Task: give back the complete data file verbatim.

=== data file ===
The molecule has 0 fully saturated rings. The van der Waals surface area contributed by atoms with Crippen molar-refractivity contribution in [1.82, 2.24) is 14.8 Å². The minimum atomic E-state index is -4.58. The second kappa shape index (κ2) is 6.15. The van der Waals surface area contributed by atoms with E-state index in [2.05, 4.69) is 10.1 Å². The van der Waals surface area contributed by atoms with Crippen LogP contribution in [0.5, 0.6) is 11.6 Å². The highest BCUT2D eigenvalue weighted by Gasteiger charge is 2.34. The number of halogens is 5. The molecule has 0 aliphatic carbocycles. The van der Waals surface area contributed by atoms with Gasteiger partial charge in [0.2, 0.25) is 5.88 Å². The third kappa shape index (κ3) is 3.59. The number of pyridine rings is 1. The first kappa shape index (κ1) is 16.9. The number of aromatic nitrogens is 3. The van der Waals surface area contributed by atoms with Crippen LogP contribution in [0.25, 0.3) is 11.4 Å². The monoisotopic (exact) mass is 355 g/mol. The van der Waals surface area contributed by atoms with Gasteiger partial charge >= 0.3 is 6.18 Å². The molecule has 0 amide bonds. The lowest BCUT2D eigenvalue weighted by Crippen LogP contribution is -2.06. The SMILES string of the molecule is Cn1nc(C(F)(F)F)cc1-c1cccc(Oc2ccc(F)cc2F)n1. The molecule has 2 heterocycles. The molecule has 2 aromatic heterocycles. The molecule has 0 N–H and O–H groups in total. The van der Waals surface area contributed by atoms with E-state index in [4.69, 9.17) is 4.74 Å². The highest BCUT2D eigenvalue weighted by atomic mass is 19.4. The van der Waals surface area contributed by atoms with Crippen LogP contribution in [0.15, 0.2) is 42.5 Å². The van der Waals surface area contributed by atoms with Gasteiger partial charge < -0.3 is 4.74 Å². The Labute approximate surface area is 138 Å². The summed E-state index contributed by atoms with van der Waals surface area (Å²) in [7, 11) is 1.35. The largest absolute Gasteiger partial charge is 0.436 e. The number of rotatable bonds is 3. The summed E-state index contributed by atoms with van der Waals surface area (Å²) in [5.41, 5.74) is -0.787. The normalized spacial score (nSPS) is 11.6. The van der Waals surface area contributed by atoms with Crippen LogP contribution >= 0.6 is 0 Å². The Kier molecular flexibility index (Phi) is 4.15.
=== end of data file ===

The molecule has 0 fully saturated rings. The van der Waals surface area contributed by atoms with Crippen molar-refractivity contribution in [1.82, 2.24) is 14.8 Å². The minimum atomic E-state index is -4.58. The second kappa shape index (κ2) is 6.15. The van der Waals surface area contributed by atoms with E-state index in [2.05, 4.69) is 10.1 Å². The van der Waals surface area contributed by atoms with Crippen LogP contribution in [0.5, 0.6) is 11.6 Å². The highest BCUT2D eigenvalue weighted by Gasteiger charge is 2.34. The number of halogens is 5. The molecule has 0 aliphatic carbocycles. The van der Waals surface area contributed by atoms with Gasteiger partial charge in [0.2, 0.25) is 5.88 Å². The third kappa shape index (κ3) is 3.59. The number of pyridine rings is 1. The first kappa shape index (κ1) is 16.9. The number of aromatic nitrogens is 3. The van der Waals surface area contributed by atoms with Crippen LogP contribution in [0.25, 0.3) is 11.4 Å². The monoisotopic (exact) mass is 355 g/mol. The van der Waals surface area contributed by atoms with Gasteiger partial charge >= 0.3 is 6.18 Å². The molecule has 0 amide bonds. The lowest BCUT2D eigenvalue weighted by Crippen LogP contribution is -2.06. The SMILES string of the molecule is Cn1nc(C(F)(F)F)cc1-c1cccc(Oc2ccc(F)cc2F)n1. The molecule has 2 heterocycles. The molecule has 2 aromatic heterocycles. The molecule has 0 N–H and O–H groups in total. The van der Waals surface area contributed by atoms with E-state index in [4.69, 9.17) is 4.74 Å². The highest BCUT2D eigenvalue weighted by atomic mass is 19.4. The van der Waals surface area contributed by atoms with Crippen LogP contribution in [0.15, 0.2) is 42.5 Å². The van der Waals surface area contributed by atoms with Gasteiger partial charge < -0.3 is 4.74 Å². The Labute approximate surface area is 138 Å². The summed E-state index contributed by atoms with van der Waals surface area (Å²) in [7, 11) is 1.35. The largest absolute Gasteiger partial charge is 0.436 e. The number of rotatable bonds is 3. The summed E-state index contributed by atoms with van der Waals surface area (Å²) in [5.41, 5.74) is -0.787. The normalized spacial score (nSPS) is 11.6. The van der Waals surface area contributed by atoms with Crippen LogP contribution >= 0.6 is 0 Å². The Kier molecular flexibility index (Phi) is 4.15.